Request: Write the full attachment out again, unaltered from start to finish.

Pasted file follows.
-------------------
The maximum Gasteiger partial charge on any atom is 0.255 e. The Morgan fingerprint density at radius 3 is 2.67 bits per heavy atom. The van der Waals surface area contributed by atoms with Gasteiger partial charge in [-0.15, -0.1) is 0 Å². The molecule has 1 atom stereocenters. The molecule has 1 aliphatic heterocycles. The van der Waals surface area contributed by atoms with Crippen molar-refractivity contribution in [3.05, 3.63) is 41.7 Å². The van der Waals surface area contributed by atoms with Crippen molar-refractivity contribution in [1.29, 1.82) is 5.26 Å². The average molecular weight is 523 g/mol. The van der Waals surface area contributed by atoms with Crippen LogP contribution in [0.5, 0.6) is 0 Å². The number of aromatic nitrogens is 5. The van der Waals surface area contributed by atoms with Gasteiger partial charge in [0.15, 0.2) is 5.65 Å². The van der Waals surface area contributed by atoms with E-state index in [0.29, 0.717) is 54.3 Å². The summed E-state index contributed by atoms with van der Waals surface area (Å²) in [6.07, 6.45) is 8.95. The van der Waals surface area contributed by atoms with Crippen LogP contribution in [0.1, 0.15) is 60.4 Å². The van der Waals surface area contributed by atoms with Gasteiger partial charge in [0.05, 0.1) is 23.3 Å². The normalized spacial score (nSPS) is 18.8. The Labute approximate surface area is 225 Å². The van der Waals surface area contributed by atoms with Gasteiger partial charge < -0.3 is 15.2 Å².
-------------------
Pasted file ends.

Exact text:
The maximum Gasteiger partial charge on any atom is 0.255 e. The Morgan fingerprint density at radius 3 is 2.67 bits per heavy atom. The van der Waals surface area contributed by atoms with Gasteiger partial charge in [-0.15, -0.1) is 0 Å². The molecule has 1 atom stereocenters. The molecule has 1 aliphatic heterocycles. The van der Waals surface area contributed by atoms with Crippen molar-refractivity contribution in [3.05, 3.63) is 41.7 Å². The van der Waals surface area contributed by atoms with Crippen molar-refractivity contribution in [1.29, 1.82) is 5.26 Å². The average molecular weight is 523 g/mol. The van der Waals surface area contributed by atoms with Crippen LogP contribution in [0.5, 0.6) is 0 Å². The number of aromatic nitrogens is 5. The van der Waals surface area contributed by atoms with Gasteiger partial charge in [0.15, 0.2) is 5.65 Å². The van der Waals surface area contributed by atoms with E-state index in [0.29, 0.717) is 54.3 Å². The summed E-state index contributed by atoms with van der Waals surface area (Å²) in [6.07, 6.45) is 8.95. The van der Waals surface area contributed by atoms with Crippen LogP contribution in [0.1, 0.15) is 60.4 Å². The van der Waals surface area contributed by atoms with Gasteiger partial charge in [0.05, 0.1) is 23.3 Å². The normalized spacial score (nSPS) is 18.8. The Labute approximate surface area is 225 Å². The van der Waals surface area contributed by atoms with Gasteiger partial charge < -0.3 is 15.2 Å².